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Punkt Festival 2014

Henning Bolte By

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Next up was Danish trio Friis/Osgood/Dodebum, also new to Punkt. Maria Laurette Friis is a Danish composing and improvising sound artist who explores the space between primal, ceremonial sound, classical eastern influences, 20th century classical music, noise and folk song, currently using processed voice, Korg MS-10, cembalo, flutes and tamboura. She has collaborated with the likes of Pamelia Kurstin, Stian Westerhus, Eivind Lønning, Fred Frith and Mat Maneri. Kresten Osgood, a member of Kopenhagen's ILK collective, is one of the most colorful and busiest drummers on the Danish scene, covering a broad range of musical idioms. He has collaborated with likes of Sam Rivers, Tim Berne and Paul Bley, and has his own annual Musketeer Festival, where musicians from all styles of music meet and break down the walls of the music scene of Copenhagen. Dodebum is Henrik Sundh, electronic musician and producer from Copenhagen. His musical universe is mostly dark, spooky and almost empty, with some decrepit leftovers inhabited by sparse, lonesome flitting melodic fragments.

The trio's performance became an utterly darkened affair, with Osgood's razor- sharp muscular and sweeping drum cycles, Sundh's inward directed electronics and Friis' multiple sound extensions and layering. What started quite fascinating became more and more locked in a feeling—what might have been intentionally or unintentionally accepted. It seemed the trio was caught in an endless electro-acoustical loop that reproduced itself with only minimal shifts that constantly reentered the cycle. A kind of dark doom trance which did not appeal to everybody.

Again, a remix crew with a strong signature—Nils Petter Molvaer, Hamid Drake, Eivind Aarset and Jan Bang—was ready to take up the challenge and do their collective thing with it. The piece of departure and the remix should be considered as constituting a special kind of working unit. And then it becomes fascinating what the remix musicians hear in the source music—what they can get out of it and how they do it. There are so many possibilities to fail gorgeously or splendidly, or get stuck in one's own routines and patterns. In this case, however, something happened—far from expectations or set frames. Provoked by a strong initial attack from Molvær, the crew turned it all radically over into a brilliantly shining light and banned the dark spirits...an ingenious prank! Once underway, the music started to vibrate, quaking like a pow-wow and conjuring up the spirit of Jim Pepper. A wonderful unexpected segue which, for the time being, brought into existence a new brotherhood of breath. And it was a remix that brought forth an encore. Many things were at work to bring all this about, one of them, apparently, the strong impulse given by the source material and, of course, the strong chemistry of the remix crew.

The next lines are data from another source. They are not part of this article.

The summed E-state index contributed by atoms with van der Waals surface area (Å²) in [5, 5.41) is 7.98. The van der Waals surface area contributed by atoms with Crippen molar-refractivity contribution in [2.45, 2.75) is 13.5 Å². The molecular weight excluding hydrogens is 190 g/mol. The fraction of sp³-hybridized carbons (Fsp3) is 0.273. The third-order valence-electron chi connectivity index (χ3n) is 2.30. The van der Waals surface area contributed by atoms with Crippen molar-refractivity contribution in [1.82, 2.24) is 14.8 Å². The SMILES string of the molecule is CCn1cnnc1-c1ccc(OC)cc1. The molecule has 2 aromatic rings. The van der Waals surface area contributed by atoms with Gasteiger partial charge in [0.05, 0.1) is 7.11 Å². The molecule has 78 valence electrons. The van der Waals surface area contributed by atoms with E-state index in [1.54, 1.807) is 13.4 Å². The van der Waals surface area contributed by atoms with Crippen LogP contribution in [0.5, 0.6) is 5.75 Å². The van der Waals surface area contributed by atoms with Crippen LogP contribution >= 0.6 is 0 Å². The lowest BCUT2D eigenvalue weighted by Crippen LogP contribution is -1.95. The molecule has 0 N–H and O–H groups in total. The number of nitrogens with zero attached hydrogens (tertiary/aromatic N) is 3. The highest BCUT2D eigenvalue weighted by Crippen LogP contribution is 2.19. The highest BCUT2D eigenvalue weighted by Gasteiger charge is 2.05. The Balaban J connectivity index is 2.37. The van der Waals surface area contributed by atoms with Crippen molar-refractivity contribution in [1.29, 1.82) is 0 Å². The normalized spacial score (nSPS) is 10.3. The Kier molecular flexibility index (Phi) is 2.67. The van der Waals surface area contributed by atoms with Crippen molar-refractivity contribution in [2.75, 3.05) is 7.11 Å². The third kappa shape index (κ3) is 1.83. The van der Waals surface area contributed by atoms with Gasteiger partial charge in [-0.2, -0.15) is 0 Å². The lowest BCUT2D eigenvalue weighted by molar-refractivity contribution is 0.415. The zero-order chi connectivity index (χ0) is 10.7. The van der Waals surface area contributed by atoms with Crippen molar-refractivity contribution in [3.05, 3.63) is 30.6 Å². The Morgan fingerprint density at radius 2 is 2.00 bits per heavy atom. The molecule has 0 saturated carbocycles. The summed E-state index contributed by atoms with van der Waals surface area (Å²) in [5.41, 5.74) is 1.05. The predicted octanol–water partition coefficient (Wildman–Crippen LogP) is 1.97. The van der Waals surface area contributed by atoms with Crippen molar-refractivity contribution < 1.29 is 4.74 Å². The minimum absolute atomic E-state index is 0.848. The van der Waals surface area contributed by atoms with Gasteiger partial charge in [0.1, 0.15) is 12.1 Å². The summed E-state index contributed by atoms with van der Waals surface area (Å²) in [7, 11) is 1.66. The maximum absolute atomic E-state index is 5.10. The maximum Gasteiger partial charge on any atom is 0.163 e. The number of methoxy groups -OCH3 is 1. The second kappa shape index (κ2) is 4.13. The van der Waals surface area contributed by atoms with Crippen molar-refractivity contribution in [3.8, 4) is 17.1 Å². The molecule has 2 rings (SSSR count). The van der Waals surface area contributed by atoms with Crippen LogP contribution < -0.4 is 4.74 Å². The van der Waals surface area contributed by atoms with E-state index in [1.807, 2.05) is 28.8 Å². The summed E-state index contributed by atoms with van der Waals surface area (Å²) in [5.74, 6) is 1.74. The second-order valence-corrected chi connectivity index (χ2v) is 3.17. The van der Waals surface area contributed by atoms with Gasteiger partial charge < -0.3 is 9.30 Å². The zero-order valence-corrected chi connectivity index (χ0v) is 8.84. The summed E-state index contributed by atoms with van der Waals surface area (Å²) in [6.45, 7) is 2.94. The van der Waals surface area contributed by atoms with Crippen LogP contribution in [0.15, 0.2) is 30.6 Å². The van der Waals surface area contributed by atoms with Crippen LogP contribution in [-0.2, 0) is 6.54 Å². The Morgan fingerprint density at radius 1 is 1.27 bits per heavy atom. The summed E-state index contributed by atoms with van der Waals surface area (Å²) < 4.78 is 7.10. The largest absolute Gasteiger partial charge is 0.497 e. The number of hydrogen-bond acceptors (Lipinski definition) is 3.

Another remix concert, a concluding apotheosis was still waiting to happen in the big hall of the Fønix cinema: the performance of Laurie Anderson and Arve Henriksen, remixed by Christian Fennesz, with visuals by the great master, Tord Knudsen. The stage setting was brilliant, the commitment high. So were expectations. Both Anderson and Henriksen were—as usual—good in focusing on intimate sounds, gestures and narratives. Both manifested themselves in full strength unfolding rich and flourishing sonic landscapes, but maybe it was just that which prevented moments of sudden bare wonder to arise, unforeseen transmutation to happen or cross-fertilizations to occur. Some elements did not find their place, getting lost. Nevertheless, moments of pure beauty, reminiscence and near- surrender occurred, strengthened by Fennesz's remix, which followed immediately. The shrieking sound streams of his guitar, full of subtleties, gradually burned away the sonic landscapes just experienced. It remains a miracle how he managed this appealing equilibrium of loudness, noise, texturing and sub-melodic traits.

Conclusion

2014, at the end of a cruel summer, was a less abundant and euphoric edition than some editions in the past but it was very much focused and structured with lots of striking contrasts and fits. There were clear highlights, some doubts and even dislikes.

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